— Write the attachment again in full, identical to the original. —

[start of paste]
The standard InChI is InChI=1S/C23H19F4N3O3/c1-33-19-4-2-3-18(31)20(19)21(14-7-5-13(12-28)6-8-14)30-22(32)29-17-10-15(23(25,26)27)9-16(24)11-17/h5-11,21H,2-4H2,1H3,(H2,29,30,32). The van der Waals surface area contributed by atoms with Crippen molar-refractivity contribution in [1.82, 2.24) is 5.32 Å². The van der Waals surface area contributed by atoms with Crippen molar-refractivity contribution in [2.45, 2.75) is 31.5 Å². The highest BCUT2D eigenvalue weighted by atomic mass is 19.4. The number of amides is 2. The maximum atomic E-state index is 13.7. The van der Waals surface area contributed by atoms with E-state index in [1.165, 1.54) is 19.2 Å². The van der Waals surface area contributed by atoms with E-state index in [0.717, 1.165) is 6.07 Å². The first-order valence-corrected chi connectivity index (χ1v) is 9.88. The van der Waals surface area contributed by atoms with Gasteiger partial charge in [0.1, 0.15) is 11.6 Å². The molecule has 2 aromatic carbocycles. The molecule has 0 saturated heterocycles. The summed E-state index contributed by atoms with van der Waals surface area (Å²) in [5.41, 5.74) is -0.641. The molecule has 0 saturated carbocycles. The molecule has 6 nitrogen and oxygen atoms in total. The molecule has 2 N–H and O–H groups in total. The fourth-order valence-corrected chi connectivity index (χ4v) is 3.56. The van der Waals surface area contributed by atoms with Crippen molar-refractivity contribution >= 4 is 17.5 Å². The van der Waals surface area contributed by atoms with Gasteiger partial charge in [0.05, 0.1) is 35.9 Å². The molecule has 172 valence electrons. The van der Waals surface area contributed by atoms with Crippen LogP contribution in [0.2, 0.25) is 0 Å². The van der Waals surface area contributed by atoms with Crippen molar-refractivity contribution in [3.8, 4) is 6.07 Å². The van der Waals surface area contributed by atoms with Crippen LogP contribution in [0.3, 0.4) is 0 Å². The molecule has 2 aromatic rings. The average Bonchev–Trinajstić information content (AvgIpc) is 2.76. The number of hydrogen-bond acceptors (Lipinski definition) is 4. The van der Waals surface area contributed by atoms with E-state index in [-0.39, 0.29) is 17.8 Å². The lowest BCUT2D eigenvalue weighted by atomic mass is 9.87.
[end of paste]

The standard InChI is InChI=1S/C23H19F4N3O3/c1-33-19-4-2-3-18(31)20(19)21(14-7-5-13(12-28)6-8-14)30-22(32)29-17-10-15(23(25,26)27)9-16(24)11-17/h5-11,21H,2-4H2,1H3,(H2,29,30,32). The van der Waals surface area contributed by atoms with Crippen molar-refractivity contribution in [1.82, 2.24) is 5.32 Å². The van der Waals surface area contributed by atoms with Crippen molar-refractivity contribution in [2.45, 2.75) is 31.5 Å². The highest BCUT2D eigenvalue weighted by atomic mass is 19.4. The number of amides is 2. The maximum atomic E-state index is 13.7. The van der Waals surface area contributed by atoms with E-state index in [1.165, 1.54) is 19.2 Å². The van der Waals surface area contributed by atoms with E-state index in [0.717, 1.165) is 6.07 Å². The first-order valence-corrected chi connectivity index (χ1v) is 9.88. The van der Waals surface area contributed by atoms with Gasteiger partial charge in [0.1, 0.15) is 11.6 Å². The molecule has 2 aromatic carbocycles. The molecule has 0 saturated heterocycles. The summed E-state index contributed by atoms with van der Waals surface area (Å²) in [5.41, 5.74) is -0.641. The molecule has 0 saturated carbocycles. The molecule has 6 nitrogen and oxygen atoms in total. The molecule has 2 N–H and O–H groups in total. The fourth-order valence-corrected chi connectivity index (χ4v) is 3.56. The van der Waals surface area contributed by atoms with Crippen molar-refractivity contribution >= 4 is 17.5 Å². The van der Waals surface area contributed by atoms with Gasteiger partial charge in [0.05, 0.1) is 35.9 Å². The molecule has 172 valence electrons. The van der Waals surface area contributed by atoms with Crippen LogP contribution in [0.2, 0.25) is 0 Å². The van der Waals surface area contributed by atoms with Crippen molar-refractivity contribution in [3.8, 4) is 6.07 Å². The van der Waals surface area contributed by atoms with Crippen LogP contribution in [0.3, 0.4) is 0 Å². The molecule has 2 aromatic rings. The average Bonchev–Trinajstić information content (AvgIpc) is 2.76. The number of hydrogen-bond acceptors (Lipinski definition) is 4. The van der Waals surface area contributed by atoms with E-state index in [-0.39, 0.29) is 17.8 Å². The lowest BCUT2D eigenvalue weighted by atomic mass is 9.87.